People recovering from substance abuse are twice as likely to relapse within three years if they are a smoker.
Weinberger, Andrea H., et al. “Cigarette Smoking Is Associated With Increased Risk of Substance Use Disorder Relapse: A Nationally Representative, Prospective Longitudinal Investigation.” The Journal of Clinical Psychiatry, Physicians Postgraduate Press, Inc., 22 Feb. 2017.
People with serious mental illness are more likely to smoke, putting them at risk for smoking-related cancer, lung disease, and cardiovascular disease.
American Psychological Association; Kirsten Weir ; Home // Monitor on Psychology // June 2013 Monitor on Psychology // Smoking and mental illness
Nicotine reaches the brain 10-20 seconds after smoke is inhaled.
"The Health Consequences of Smoking—50 Years of Progress. A Report of the Surgeon General." U.S. Department of Health and Human Services, Centers for Disease Control and Prevention, National Center for Chronic Disease Prevention and Health Promotion, Office on Smoking and Health. Nicotine, 2014. Report.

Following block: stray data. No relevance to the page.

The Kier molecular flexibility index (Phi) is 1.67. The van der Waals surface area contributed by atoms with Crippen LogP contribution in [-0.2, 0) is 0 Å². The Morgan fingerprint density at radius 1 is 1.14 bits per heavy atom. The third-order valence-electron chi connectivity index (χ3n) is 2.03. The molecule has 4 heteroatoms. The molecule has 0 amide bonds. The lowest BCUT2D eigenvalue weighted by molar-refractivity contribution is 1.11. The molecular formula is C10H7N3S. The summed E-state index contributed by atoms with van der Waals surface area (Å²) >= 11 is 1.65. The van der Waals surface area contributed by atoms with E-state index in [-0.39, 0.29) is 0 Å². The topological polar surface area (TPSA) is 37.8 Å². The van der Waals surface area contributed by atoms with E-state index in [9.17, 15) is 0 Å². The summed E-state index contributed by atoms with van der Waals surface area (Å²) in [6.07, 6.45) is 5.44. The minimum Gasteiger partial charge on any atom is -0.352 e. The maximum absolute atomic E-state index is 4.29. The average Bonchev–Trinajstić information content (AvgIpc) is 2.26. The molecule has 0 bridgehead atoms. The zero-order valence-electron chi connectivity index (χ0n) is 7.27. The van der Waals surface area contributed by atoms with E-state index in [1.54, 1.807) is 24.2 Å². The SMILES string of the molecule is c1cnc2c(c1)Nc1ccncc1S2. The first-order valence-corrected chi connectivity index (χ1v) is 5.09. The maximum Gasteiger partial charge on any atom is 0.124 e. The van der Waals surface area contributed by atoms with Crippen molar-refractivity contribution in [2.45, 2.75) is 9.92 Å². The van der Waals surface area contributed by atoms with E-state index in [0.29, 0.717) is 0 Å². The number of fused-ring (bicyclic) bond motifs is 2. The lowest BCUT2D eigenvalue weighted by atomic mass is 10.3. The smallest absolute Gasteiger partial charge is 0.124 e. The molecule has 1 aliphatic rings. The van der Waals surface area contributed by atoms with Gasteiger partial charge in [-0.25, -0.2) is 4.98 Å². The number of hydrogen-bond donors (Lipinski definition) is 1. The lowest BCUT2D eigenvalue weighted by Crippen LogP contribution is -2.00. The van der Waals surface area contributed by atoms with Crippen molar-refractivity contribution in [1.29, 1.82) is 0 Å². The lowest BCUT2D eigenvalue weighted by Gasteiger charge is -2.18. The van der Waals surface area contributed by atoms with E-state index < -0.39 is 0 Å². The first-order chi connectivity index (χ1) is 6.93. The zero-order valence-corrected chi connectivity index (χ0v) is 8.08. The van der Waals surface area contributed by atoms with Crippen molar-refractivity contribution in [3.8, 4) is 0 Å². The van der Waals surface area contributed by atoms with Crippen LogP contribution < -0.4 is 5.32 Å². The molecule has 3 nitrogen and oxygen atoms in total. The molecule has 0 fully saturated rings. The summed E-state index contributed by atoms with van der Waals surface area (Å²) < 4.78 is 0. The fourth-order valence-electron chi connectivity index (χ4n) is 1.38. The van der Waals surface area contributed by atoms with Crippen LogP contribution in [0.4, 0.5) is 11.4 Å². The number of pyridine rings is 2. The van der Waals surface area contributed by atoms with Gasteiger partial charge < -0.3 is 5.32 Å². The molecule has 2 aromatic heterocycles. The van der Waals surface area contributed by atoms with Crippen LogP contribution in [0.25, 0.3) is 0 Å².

E-cigarettes have had some quality-control issues. Plus, most e-cigs contain addictive nicotine, and carcinogens have been found in some e-cig vapor. How about we get some more research and regulation up in here?
Cobb, Nathan K., et al. "Novel Nicotine Delivery Systems and Public Health: The Rise of the “E-Cigarette"." American Journal of Public Health. 100(12). Dec. 2010: 2340–2342. Web.
Cigarette companies advertised "light" cigarettes as less harmful to the smoker, although they can deliver the same levels of tar and nicotine.
National Cancer Institute. "Risks Associated with Smoking Cigarettes with Low Machine-Measured Yields of Tar and Nicotine." Bethesda, MD: "Smoking and Tobacco Control." U.S. Department of Health and Human Services, Public Health Service, National Institutes of Health, National Cancer Institute. Bethesda, MD. Risks Associated with Smoking Cigarettes with Low Machine-Measured Yields of Tar and Nicotine. 19 Nov. 2001. 21, 245-246.